The Obama administration's announcement Sunday that 12 Guantánamo detainees would be sent to other countries followed news that some detainees would be transferred to an Illinois facility. The president set a Jan. 22, 2010 deadline for closing the Guantánamo Bay prison, but seems unlikely to meet it.
The Obama administration is accelerating its efforts to close down the Guantánamo Bay detention facility, with the Justice Department’s announcement Sunday of a dozen more prisoner transfers to three foreign countries.
The announcement, following news last week of plans to transfer some Guantánamo prisoners to a facility in Illinois, suggests the Obama administration is moving quickly in several directions to shutter the much-maligned facility as close as possible to Mr. Obama’s own deadline of Jan. 22, 2010. The different approaches include trial for some detainees in federal court, detention of others on US soil, and transfer of still more to other countries.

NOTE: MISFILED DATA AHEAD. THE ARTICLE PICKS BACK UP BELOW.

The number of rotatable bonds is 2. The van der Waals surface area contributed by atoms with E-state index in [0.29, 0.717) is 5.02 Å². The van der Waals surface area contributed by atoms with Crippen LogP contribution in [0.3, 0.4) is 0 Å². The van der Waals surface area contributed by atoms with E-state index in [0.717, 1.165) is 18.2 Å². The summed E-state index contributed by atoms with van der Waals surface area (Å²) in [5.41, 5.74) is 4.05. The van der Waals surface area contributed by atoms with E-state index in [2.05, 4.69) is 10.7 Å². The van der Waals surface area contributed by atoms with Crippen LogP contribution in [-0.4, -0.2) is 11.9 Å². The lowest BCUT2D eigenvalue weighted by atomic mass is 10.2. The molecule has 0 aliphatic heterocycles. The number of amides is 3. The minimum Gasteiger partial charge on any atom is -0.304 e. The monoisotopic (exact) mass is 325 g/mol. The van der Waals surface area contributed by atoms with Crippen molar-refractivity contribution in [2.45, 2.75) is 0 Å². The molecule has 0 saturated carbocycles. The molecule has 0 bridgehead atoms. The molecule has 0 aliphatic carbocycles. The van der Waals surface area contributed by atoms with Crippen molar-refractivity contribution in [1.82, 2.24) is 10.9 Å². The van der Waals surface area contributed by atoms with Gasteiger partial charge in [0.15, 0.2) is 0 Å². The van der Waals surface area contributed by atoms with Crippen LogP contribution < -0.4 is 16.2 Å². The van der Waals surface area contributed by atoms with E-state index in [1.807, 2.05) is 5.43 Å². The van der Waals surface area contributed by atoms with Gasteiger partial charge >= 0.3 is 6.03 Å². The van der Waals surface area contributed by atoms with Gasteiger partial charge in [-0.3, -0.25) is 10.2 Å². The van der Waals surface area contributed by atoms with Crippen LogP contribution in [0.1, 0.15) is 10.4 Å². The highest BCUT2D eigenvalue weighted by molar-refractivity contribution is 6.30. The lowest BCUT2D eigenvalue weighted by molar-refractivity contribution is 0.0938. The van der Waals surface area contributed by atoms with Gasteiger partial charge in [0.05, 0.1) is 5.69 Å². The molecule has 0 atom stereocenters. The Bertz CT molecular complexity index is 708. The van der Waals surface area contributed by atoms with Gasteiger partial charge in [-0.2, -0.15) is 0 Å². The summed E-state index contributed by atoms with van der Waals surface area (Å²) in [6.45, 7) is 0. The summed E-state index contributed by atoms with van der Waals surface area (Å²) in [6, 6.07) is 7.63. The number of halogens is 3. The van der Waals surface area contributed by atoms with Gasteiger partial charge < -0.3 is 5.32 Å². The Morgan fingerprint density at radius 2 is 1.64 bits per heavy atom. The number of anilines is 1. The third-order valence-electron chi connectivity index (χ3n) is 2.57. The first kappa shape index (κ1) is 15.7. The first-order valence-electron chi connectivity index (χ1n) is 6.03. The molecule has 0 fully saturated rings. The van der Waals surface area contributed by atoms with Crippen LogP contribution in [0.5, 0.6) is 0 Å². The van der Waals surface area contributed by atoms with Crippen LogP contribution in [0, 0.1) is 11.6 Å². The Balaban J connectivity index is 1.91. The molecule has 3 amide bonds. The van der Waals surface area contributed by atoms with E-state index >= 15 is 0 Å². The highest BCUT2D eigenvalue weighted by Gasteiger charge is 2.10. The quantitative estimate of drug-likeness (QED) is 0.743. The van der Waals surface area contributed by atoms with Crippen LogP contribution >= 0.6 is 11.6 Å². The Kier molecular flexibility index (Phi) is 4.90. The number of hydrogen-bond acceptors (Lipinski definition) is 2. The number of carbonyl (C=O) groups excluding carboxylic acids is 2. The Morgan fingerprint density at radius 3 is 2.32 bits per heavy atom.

The president acknowledges he is now unlikely to meet his Jan. 22 deadline, which corresponds with the completion of his first year in office. With just under 200 detainees remaining at Guantánamo, many analysts say a plan that seemed doable a year ago is bumping up against significant national-security considerations.
“This is a place where national security concerns run right up against political commitments made by the president in the campaign,” says Charles Dunbar, a professor of international relations at Boston University who earlier served as a US ambassador to Yemen and as chargé d’affaires in Kabul, Afghanistan.